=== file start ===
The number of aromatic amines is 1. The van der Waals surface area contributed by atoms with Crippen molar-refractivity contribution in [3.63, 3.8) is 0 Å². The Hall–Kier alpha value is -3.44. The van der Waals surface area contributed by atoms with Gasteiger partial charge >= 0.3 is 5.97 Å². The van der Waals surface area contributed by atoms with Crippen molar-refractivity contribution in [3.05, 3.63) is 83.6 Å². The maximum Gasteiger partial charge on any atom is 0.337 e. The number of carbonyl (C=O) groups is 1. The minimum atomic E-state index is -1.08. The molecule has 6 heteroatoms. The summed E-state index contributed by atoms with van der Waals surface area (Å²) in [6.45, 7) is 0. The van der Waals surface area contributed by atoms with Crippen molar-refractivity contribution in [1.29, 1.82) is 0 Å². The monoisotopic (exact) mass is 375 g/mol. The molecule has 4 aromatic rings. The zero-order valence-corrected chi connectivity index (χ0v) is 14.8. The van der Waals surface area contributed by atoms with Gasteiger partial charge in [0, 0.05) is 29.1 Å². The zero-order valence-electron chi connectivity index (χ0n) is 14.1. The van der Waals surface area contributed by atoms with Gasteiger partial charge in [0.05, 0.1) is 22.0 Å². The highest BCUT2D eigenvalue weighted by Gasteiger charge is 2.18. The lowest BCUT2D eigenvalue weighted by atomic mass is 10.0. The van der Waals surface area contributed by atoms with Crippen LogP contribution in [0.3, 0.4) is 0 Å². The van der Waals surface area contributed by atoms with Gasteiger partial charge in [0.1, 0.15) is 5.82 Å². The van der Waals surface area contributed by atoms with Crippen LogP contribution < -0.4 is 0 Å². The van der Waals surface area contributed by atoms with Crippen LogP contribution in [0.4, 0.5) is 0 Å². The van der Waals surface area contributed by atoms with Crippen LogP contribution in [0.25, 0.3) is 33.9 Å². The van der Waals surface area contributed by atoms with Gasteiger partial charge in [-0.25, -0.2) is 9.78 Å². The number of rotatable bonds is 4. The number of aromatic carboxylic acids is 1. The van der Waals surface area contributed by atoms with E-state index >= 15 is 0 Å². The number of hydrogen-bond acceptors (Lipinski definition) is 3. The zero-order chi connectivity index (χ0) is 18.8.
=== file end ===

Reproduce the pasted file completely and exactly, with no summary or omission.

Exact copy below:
The number of aromatic amines is 1. The van der Waals surface area contributed by atoms with Crippen molar-refractivity contribution in [3.63, 3.8) is 0 Å². The Hall–Kier alpha value is -3.44. The van der Waals surface area contributed by atoms with Gasteiger partial charge >= 0.3 is 5.97 Å². The van der Waals surface area contributed by atoms with Crippen molar-refractivity contribution in [3.05, 3.63) is 83.6 Å². The maximum Gasteiger partial charge on any atom is 0.337 e. The number of carbonyl (C=O) groups is 1. The minimum atomic E-state index is -1.08. The molecule has 6 heteroatoms. The summed E-state index contributed by atoms with van der Waals surface area (Å²) in [6.45, 7) is 0. The van der Waals surface area contributed by atoms with Crippen molar-refractivity contribution in [1.29, 1.82) is 0 Å². The monoisotopic (exact) mass is 375 g/mol. The molecule has 4 aromatic rings. The zero-order valence-corrected chi connectivity index (χ0v) is 14.8. The van der Waals surface area contributed by atoms with Gasteiger partial charge in [0, 0.05) is 29.1 Å². The zero-order valence-electron chi connectivity index (χ0n) is 14.1. The van der Waals surface area contributed by atoms with Gasteiger partial charge in [0.05, 0.1) is 22.0 Å². The highest BCUT2D eigenvalue weighted by Gasteiger charge is 2.18. The lowest BCUT2D eigenvalue weighted by atomic mass is 10.0. The van der Waals surface area contributed by atoms with Crippen LogP contribution in [0.3, 0.4) is 0 Å². The van der Waals surface area contributed by atoms with Gasteiger partial charge in [0.1, 0.15) is 5.82 Å². The van der Waals surface area contributed by atoms with Crippen LogP contribution < -0.4 is 0 Å². The van der Waals surface area contributed by atoms with Crippen LogP contribution in [0.4, 0.5) is 0 Å². The van der Waals surface area contributed by atoms with Crippen LogP contribution in [0.25, 0.3) is 33.9 Å². The van der Waals surface area contributed by atoms with Gasteiger partial charge in [-0.25, -0.2) is 9.78 Å². The number of rotatable bonds is 4. The number of aromatic carboxylic acids is 1. The van der Waals surface area contributed by atoms with E-state index >= 15 is 0 Å². The number of hydrogen-bond acceptors (Lipinski definition) is 3. The zero-order chi connectivity index (χ0) is 18.8.